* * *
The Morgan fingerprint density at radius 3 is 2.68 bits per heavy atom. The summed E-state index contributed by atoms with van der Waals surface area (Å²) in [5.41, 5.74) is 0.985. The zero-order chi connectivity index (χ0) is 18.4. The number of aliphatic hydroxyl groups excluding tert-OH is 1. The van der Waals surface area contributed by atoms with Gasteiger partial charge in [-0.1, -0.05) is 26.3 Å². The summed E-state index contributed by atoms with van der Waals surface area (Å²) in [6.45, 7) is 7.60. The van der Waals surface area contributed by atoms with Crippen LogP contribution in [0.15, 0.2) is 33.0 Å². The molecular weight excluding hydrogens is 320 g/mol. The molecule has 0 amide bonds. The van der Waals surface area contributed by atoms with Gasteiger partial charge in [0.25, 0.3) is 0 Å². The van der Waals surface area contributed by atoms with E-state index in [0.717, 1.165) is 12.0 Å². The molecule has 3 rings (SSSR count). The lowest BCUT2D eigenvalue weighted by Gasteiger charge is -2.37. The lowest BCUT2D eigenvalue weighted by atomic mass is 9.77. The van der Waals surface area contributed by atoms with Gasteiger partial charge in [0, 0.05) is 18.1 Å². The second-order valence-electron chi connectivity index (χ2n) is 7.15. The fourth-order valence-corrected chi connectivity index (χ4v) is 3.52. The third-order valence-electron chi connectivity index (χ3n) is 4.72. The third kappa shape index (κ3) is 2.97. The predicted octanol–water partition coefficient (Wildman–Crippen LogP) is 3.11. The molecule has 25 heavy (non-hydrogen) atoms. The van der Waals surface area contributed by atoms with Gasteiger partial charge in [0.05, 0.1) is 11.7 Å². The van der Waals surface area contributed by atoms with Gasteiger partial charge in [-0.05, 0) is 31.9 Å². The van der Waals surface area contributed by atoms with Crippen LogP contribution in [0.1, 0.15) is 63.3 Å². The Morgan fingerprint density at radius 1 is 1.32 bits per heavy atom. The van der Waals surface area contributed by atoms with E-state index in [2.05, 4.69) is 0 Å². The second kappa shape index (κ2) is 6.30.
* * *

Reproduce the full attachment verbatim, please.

The Morgan fingerprint density at radius 3 is 2.68 bits per heavy atom. The summed E-state index contributed by atoms with van der Waals surface area (Å²) in [5.41, 5.74) is 0.985. The zero-order chi connectivity index (χ0) is 18.4. The number of aliphatic hydroxyl groups excluding tert-OH is 1. The van der Waals surface area contributed by atoms with Gasteiger partial charge in [-0.1, -0.05) is 26.3 Å². The summed E-state index contributed by atoms with van der Waals surface area (Å²) in [6.45, 7) is 7.60. The van der Waals surface area contributed by atoms with Crippen LogP contribution in [0.15, 0.2) is 33.0 Å². The molecular weight excluding hydrogens is 320 g/mol. The molecule has 0 amide bonds. The van der Waals surface area contributed by atoms with Gasteiger partial charge in [0.25, 0.3) is 0 Å². The van der Waals surface area contributed by atoms with E-state index in [0.717, 1.165) is 12.0 Å². The molecule has 3 rings (SSSR count). The lowest BCUT2D eigenvalue weighted by Gasteiger charge is -2.37. The lowest BCUT2D eigenvalue weighted by atomic mass is 9.77. The van der Waals surface area contributed by atoms with Gasteiger partial charge in [0, 0.05) is 18.1 Å². The second-order valence-electron chi connectivity index (χ2n) is 7.15. The fourth-order valence-corrected chi connectivity index (χ4v) is 3.52. The third-order valence-electron chi connectivity index (χ3n) is 4.72. The third kappa shape index (κ3) is 2.97. The predicted octanol–water partition coefficient (Wildman–Crippen LogP) is 3.11. The molecule has 25 heavy (non-hydrogen) atoms. The van der Waals surface area contributed by atoms with Gasteiger partial charge in [0.05, 0.1) is 11.7 Å². The van der Waals surface area contributed by atoms with Gasteiger partial charge in [-0.05, 0) is 31.9 Å². The van der Waals surface area contributed by atoms with Crippen LogP contribution in [0.1, 0.15) is 63.3 Å². The Morgan fingerprint density at radius 1 is 1.32 bits per heavy atom. The van der Waals surface area contributed by atoms with E-state index in [2.05, 4.69) is 0 Å². The second kappa shape index (κ2) is 6.30.